By Alex Barth, 985TheSportsHub.com
Sunday’s loss to the Denver Broncos exposed (or re-exposed) a number of personnel holes on the Patriots roster. Some were predictable, like the struggles from the patchwork offensive line. Some were old news, like the seeming lack of urgency from the skill position players, and some were headscratchers, like how the Patriots handled the defensive front.
Let’s take a look at some of the key decisions the Patriots made personnel wise. But first, the overall snap counts from the game:
Writing about the wide receiver usage each week is starting to feel like Groundhog Day. Damiere Byrd saw a lot of snaps, but few targets. Julian Edelman got fewer snaps, but plenty of targets. N’Keal Harry was stuck somewhere in between. They tried one or two gadget plays with Isaiah Zuber early in the game, and that was all we saw from him.
At some point, they need to try shaking things up. The current rotation at receiver isn’t working, especially when Julian Edelman is as un-explosive as he was against Denver.
Maybe the solution is Jakobi Meyers, who didn’t see a single snap in the game after being inactive last week, or Gunner Olszewski, who after an outstanding training camp has been limited to mostly special teams in 2020. Perhaps the answer lies on the practice squad, either in a full-time promotion and bigger role for Zuber, or another camp standout in Devin Ross. Of course there are always external options, but the trade deadline is approaching fast and free agency is complicated this year due to COVID-19.
After the Patriots-Chiefs game where he barely saw the field, I wrote that Devin Asiasi was due for a usage boost next time out.
The switch doesn’t necessarily mean a setback for Asiasi. Even before losing Cam Newton, it was clear the Patriots were going to need to be run-heavy against the Chiefs, and Izzo is the superior blocker. Strategically, it made more sense to have him on the field Monday night. We’ll see if things turn back in Asiasi’s favor next week against a Broncos team that hasn’t been great at defending tight ends this season.
So it turns out this was half-right. Asiasi saw a major bump in playing time against the Broncos, when he was on the field for a season-high 42-percent of the Patriots snaps. However, he didn’t see a single target in his 24 downs played. He was open too, although it was mostly in the flat when the Patriots were trying to drive the ball down the field.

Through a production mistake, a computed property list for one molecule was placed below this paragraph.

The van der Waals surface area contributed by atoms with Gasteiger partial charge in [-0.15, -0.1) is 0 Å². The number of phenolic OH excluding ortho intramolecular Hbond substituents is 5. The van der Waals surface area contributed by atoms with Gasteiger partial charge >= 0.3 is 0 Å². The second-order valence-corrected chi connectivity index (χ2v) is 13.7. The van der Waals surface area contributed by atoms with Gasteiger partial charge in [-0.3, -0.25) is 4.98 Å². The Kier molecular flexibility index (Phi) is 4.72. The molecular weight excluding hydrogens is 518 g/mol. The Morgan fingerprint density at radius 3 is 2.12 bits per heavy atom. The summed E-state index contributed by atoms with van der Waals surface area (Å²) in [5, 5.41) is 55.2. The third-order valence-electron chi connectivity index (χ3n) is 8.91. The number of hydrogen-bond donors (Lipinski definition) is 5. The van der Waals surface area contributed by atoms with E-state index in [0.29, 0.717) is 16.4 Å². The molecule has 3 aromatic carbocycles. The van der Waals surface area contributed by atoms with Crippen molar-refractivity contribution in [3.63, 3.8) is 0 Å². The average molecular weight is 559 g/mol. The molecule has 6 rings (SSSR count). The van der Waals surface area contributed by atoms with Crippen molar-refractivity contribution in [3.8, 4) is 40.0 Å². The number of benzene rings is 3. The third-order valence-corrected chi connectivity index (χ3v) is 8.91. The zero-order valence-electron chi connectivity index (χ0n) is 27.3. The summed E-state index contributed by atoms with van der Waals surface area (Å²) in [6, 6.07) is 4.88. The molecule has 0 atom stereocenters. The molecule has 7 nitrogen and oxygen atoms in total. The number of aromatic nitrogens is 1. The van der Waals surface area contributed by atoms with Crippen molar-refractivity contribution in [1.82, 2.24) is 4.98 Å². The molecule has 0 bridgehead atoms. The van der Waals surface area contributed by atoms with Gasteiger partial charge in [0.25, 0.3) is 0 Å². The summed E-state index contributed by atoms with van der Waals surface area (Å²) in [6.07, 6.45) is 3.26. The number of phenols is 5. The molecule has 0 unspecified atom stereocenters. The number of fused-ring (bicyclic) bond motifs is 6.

Asiasi’s best route in college was running straight up the seam, something that the Patriots usually ask of their tight ends. Through five games though they haven’t given the rookie that chance. The best explanation so far has been that without a preseason, they’re worried he’s not yet ready for the NFL game, but almost halfway through the season that has to change. Unfortunately, next week would be a tough time to start feeding him the ball – San Francisco’s defense has been one of the best in the league at covering tight ends this season.
In one of the more curious coaching decisions made yesterday, Chase Winovich seemed to take a backseat in the game plan. The second-year edge rusher had been dominant before the bye, recording a sack in three straight games. On Sunday, he played a season-low 34-percent of the Patriots’ defensive downs. It was the first time this season he was on the field less than half of the time.
In his place, the Patriots went with more traditional outside linebackers to counter the Broncos rushing attack. Rookie Anfernee Jennings was on the field often early in the game, and played a career-high 28 snaps. But the real beneficiary was Shilique Calhoun, who was in the game almost wire-to-wire. His 54 snaps were a season high, and his 84-percent usage rate was far and away the most by any Patriots linebacker besides Ja’Whaun Bentley this season (the previous high was 53-percent by Calhoun in Week 1).
With a run-first team in San Francisco coming to Gillette on Sunday, it’s possible we see a similar strategy again. On the other hand, if the Patriots can force the Niners into more third and long and/or obvious passing situations, it will create more opportunities to put Winovich on the edge and let him loose after the quarterback.
Alex Barth is a writer and digital producer for 985TheSportsHub.com. Any opinions expressed do not necessarily reflect those of 98.5 The Sports Hub, Beasley Media Group, or any subsidiaries. Thoughts? Comments? Questions? Looking for a podcast guest? Let him know on Twitter @RealAlexBarth or via email at Alexander.Barth@bbgi.com.